Presidents Should Avoid Disaster Areas

President Joe Biden meets with FEMA officials in advance of Hurricane Ian. Public domain.
President Joe Biden meets with FEMA officials in advance of Hurricane Ian. Public domain.

As surely as day follows night, a presidential visit follows any major disaster in the United States, so it’s no surprise that US president Joe Biden and first lady Jill Biden plan, as reported at Politico, to personally “survey storm damage” from Hurricanes Fiona and Ian, and “meet with officials,”  in Puerto Rico and Florida.

That’s always how it goes, and it’s always a bad idea.

I understand WHY it happens. It doesn’t happen because a president thinks a disaster area is a great place to campaign for re-election or for his party’s candidates. It happens because a president’s opponents will paint him as callous, uncaring, and out of touch if he doesn’t get on a plane and go through the motions of comforting the afflicted.

But presidential visits to disaster areas don’t comfort the afflicted, they afflict the afflicted.

How many planes full of urgently needed cargo and people will be delayed by the security measures around Air Force One’s arrival, presence, and departure?

How many cops and other first responders will spend their time providing motorcade security and so forth when they could have been helping displaced and distressed Puerto Ricans and Floridians get back on their feet? How badly will essential traffic get delayed by the presidential circus?

Whatever you think about federal disaster aid, it’s also worth considering how many destroyed homes could be replaced with the money spent to fly in a political sight-seer and his entourage.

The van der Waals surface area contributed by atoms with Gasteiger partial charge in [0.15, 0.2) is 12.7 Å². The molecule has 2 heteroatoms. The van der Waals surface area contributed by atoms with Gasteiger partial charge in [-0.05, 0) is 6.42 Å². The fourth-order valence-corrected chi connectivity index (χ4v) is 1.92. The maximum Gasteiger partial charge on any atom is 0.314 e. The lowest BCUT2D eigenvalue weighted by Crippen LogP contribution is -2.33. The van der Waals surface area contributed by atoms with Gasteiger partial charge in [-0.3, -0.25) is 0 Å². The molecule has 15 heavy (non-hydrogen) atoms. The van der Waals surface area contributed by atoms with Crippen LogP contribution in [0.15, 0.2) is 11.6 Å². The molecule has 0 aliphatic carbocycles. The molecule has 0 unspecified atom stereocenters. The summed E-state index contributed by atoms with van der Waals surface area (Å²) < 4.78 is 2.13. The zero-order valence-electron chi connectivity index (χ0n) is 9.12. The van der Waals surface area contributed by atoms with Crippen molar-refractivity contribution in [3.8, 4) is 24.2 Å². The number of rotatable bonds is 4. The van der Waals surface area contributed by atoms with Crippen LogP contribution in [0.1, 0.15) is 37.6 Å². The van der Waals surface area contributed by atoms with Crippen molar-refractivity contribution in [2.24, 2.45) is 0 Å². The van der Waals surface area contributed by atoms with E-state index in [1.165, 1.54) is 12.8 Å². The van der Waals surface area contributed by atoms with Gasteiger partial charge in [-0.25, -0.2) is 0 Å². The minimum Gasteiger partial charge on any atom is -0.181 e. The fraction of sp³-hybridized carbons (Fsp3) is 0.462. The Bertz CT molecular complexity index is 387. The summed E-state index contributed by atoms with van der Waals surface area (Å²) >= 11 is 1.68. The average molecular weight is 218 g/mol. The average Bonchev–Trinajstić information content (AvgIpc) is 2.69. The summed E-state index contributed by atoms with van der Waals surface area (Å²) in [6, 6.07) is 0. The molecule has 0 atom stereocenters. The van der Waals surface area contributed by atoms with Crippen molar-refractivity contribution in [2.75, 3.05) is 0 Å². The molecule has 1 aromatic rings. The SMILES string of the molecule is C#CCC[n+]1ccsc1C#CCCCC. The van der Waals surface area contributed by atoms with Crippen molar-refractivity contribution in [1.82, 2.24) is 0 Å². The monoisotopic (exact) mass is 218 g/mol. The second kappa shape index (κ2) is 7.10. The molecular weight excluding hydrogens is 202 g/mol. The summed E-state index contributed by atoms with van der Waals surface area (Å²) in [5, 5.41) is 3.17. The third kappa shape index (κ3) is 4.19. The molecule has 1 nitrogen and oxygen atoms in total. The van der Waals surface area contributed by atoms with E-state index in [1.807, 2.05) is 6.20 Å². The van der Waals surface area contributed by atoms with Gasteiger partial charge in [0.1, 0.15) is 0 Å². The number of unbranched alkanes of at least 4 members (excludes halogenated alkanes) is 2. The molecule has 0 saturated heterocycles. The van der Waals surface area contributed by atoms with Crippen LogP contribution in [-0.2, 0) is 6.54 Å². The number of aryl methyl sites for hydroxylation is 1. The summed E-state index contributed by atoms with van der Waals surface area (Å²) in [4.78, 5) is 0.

Joe Biden doesn’t need to personally “survey the damage.” Plenty of other people are doing that right now, and producing reports on it for him to read.

If he needs to “meet with officials,” he has numerous telephone/Internet conferencing options at his disposal — options that don’t require those officials to deal with a real emergency AND a presidential visit emergency when they owe their full attention to the real emergency.

Unlike many, I don’t normally associate politicians with words like “leadership” and “courage.” But if Joe Biden wanted to put those qualities on display, he’d issue a statement along these lines:

“I won’t be visiting Puerto Rico and Florida this week. They’re busy.  They’ve got work to do. Anything I could do for them would best be done from the Resolute desk in the Oval Office. I’m going to stay out of their way, wish them well, and help from here. If that’s bad politics, so be it.”

Thomas L. Knapp (Twitter: @thomaslknapp) is director and senior news analyst at the William Lloyd Garrison Center for Libertarian Advocacy Journalism ( He lives and works in north central Florida.